- Sports and Recreation
How to chart your Rifles Ballistics.
Programs and Ponderings
Today there are a great many charts and graphs... allot of reloading data that is readily available online and in books... there are also computer programs and applications available online that can take much of the guesswork out of what I am about to talk to you about.
In the case that you are doing something New... maybe a little out of your league but exciting just the same.. like starting to reload your own .300 Blackout Subsonic which has very little data available... I hope this article will be a helpful tool for you to ponder. Oh.. and if you need any supplies keep your eye pealed to the auctions I have posted to the sides as they can save you some money for more important things... like ammo:-)
What you hope to make with your data...
Be sure to bring (and Use) Both Hearing and Eye protection!!!
If you have a Guest with you... Be sure that they are taken care of as well. Remember that Loud noises can harm children ears for life.
Other Helpful Items:
- Range Finder
- Spotting Scope
- Targets with 1" Reference Squares for ease of Notation and adjusting your aim point.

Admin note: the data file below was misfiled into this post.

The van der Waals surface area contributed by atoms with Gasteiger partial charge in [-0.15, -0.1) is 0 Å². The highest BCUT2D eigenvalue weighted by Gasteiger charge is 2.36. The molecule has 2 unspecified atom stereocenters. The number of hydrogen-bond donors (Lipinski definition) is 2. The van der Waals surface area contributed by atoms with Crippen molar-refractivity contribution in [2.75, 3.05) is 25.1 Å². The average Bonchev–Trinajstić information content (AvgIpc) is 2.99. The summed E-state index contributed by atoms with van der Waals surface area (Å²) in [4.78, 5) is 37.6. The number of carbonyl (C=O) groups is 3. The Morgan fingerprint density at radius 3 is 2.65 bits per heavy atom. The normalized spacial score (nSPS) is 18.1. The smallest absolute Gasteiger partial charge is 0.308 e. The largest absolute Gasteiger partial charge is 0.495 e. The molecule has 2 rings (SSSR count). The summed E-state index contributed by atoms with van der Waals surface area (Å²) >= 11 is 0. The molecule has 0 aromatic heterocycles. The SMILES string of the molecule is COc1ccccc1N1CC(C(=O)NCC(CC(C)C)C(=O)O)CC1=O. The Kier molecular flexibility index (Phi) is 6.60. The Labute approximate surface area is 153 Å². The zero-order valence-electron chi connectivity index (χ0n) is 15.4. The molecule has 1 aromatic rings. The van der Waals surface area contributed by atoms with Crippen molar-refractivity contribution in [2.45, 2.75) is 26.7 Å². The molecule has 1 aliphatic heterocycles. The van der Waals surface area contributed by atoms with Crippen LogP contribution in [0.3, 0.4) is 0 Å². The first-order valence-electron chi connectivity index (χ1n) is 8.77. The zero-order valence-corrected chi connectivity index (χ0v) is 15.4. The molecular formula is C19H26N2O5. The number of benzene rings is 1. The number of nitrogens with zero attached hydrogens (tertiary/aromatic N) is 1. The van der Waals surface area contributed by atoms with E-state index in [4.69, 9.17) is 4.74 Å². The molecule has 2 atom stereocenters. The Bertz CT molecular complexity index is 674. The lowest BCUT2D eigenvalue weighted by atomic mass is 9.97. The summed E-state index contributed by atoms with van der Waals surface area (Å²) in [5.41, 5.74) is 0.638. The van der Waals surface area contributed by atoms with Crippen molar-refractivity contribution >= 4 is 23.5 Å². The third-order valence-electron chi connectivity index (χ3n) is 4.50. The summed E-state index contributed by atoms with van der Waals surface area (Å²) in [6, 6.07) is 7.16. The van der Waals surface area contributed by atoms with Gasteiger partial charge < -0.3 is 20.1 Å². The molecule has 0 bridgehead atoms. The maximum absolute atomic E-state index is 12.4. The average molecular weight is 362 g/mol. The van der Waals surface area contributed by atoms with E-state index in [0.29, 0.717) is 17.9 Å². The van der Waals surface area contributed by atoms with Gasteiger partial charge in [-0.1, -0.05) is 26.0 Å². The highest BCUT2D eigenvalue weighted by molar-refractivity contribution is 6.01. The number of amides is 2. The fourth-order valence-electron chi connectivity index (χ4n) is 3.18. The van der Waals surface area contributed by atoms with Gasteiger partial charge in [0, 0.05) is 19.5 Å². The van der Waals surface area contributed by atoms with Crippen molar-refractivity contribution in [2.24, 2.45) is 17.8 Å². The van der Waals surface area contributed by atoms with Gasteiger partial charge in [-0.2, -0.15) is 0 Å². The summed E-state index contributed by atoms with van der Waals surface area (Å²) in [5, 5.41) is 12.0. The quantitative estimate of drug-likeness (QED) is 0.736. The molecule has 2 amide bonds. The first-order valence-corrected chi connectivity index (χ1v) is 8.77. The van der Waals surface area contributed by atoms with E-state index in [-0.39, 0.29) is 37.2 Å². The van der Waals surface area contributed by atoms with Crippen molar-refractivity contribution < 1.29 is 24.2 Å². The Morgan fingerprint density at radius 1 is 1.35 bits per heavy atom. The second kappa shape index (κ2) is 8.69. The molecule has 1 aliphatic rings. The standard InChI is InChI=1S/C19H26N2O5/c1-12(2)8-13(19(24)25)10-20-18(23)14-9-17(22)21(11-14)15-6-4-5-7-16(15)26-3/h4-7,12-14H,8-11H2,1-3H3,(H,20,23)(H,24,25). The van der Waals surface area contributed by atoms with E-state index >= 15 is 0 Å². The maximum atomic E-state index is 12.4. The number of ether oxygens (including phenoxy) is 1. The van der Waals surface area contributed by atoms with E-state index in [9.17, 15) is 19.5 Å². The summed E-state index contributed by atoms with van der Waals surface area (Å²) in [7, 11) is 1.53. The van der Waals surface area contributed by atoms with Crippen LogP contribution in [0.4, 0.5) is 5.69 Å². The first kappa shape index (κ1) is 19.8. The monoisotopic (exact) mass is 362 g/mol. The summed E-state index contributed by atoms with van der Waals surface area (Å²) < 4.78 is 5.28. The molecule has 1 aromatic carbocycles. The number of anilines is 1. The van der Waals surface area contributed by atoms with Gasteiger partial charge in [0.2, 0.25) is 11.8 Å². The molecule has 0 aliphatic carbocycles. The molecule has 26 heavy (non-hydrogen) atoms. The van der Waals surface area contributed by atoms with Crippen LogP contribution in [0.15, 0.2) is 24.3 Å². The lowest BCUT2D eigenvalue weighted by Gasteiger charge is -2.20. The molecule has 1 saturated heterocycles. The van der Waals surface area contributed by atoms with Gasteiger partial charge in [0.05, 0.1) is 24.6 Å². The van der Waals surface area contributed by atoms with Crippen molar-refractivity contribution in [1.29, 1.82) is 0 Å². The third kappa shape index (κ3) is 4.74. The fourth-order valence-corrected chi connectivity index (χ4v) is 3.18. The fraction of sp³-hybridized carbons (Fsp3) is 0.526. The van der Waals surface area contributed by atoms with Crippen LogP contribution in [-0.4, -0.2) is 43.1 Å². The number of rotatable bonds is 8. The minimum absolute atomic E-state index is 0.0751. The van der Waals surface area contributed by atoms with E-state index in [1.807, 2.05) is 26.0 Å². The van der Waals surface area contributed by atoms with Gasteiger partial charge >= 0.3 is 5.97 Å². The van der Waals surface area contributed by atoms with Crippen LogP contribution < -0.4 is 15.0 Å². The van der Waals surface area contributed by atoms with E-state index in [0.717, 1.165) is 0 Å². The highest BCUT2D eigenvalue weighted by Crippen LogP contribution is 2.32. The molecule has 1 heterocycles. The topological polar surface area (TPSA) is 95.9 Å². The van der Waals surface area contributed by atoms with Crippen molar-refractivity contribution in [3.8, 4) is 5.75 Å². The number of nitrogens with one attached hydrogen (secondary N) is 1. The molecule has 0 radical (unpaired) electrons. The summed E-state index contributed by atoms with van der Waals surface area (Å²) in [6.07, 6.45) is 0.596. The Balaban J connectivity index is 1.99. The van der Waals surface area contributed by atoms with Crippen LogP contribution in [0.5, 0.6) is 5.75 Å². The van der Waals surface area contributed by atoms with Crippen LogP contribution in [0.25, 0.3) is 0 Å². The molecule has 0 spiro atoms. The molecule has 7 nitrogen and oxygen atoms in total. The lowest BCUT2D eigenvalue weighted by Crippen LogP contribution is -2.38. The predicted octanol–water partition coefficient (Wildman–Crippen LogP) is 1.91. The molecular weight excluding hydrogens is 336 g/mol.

- Masking Tape
- Arrow Staple Gun with box of Long staples. (5/8 inch)
- Bench Needs: Sandbags, Rifle Rest, Etc.
- Tools (hammer, screw drivers, gunsmith punches etc)
- Gun Lube
- Cleaning Kit
Whether you are making your own reloads and need exact data, or are planning to use cases of old Russian ammo that you question the path of... In either case you are not likely to have a pretty little chart that tells you how many inches +/- your impact will be at any given distance.
Or... Maybe you want to change the Zero of your Rifle to some point in between the common places where charts list...
Plan ahead... (With a Firm Goal in Mind) And Work Your Plan!!
Your About to go to the Range and Shoot that Rifle... With a Plan in hand you can return with the answers you are seeking!!!